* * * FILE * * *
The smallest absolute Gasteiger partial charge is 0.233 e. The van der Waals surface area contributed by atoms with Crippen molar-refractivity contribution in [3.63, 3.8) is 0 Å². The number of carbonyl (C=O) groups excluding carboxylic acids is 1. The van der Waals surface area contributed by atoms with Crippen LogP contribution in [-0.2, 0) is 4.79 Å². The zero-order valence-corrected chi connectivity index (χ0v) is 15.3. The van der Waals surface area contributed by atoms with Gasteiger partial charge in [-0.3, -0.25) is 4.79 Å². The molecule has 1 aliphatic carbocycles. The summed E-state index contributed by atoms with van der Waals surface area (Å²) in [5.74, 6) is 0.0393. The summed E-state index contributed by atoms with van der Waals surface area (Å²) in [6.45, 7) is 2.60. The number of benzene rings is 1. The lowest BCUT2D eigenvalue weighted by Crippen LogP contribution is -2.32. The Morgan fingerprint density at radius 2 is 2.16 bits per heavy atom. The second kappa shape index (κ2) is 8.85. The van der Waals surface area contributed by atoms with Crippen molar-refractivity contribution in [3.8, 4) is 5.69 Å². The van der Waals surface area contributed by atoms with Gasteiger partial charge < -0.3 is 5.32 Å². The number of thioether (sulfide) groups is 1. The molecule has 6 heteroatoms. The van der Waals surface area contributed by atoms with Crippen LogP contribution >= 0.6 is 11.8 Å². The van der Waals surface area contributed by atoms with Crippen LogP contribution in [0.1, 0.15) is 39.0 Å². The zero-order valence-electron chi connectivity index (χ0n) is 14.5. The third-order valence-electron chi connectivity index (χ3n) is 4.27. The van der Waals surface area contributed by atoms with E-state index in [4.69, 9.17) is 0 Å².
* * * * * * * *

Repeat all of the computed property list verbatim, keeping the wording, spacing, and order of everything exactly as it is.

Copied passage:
The smallest absolute Gasteiger partial charge is 0.233 e. The van der Waals surface area contributed by atoms with Crippen molar-refractivity contribution in [3.63, 3.8) is 0 Å². The number of carbonyl (C=O) groups excluding carboxylic acids is 1. The van der Waals surface area contributed by atoms with Crippen LogP contribution in [-0.2, 0) is 4.79 Å². The zero-order valence-corrected chi connectivity index (χ0v) is 15.3. The van der Waals surface area contributed by atoms with Gasteiger partial charge in [-0.3, -0.25) is 4.79 Å². The molecule has 1 aliphatic carbocycles. The summed E-state index contributed by atoms with van der Waals surface area (Å²) in [5.74, 6) is 0.0393. The summed E-state index contributed by atoms with van der Waals surface area (Å²) in [6.45, 7) is 2.60. The number of benzene rings is 1. The lowest BCUT2D eigenvalue weighted by Crippen LogP contribution is -2.32. The Morgan fingerprint density at radius 2 is 2.16 bits per heavy atom. The second kappa shape index (κ2) is 8.85. The van der Waals surface area contributed by atoms with Crippen molar-refractivity contribution in [3.8, 4) is 5.69 Å². The van der Waals surface area contributed by atoms with Gasteiger partial charge < -0.3 is 5.32 Å². The number of thioether (sulfide) groups is 1. The molecule has 6 heteroatoms. The van der Waals surface area contributed by atoms with Crippen LogP contribution >= 0.6 is 11.8 Å². The van der Waals surface area contributed by atoms with Crippen LogP contribution in [0.1, 0.15) is 39.0 Å². The zero-order valence-electron chi connectivity index (χ0n) is 14.5. The third-order valence-electron chi connectivity index (χ3n) is 4.27. The van der Waals surface area contributed by atoms with E-state index in [4.69, 9.17) is 0 Å².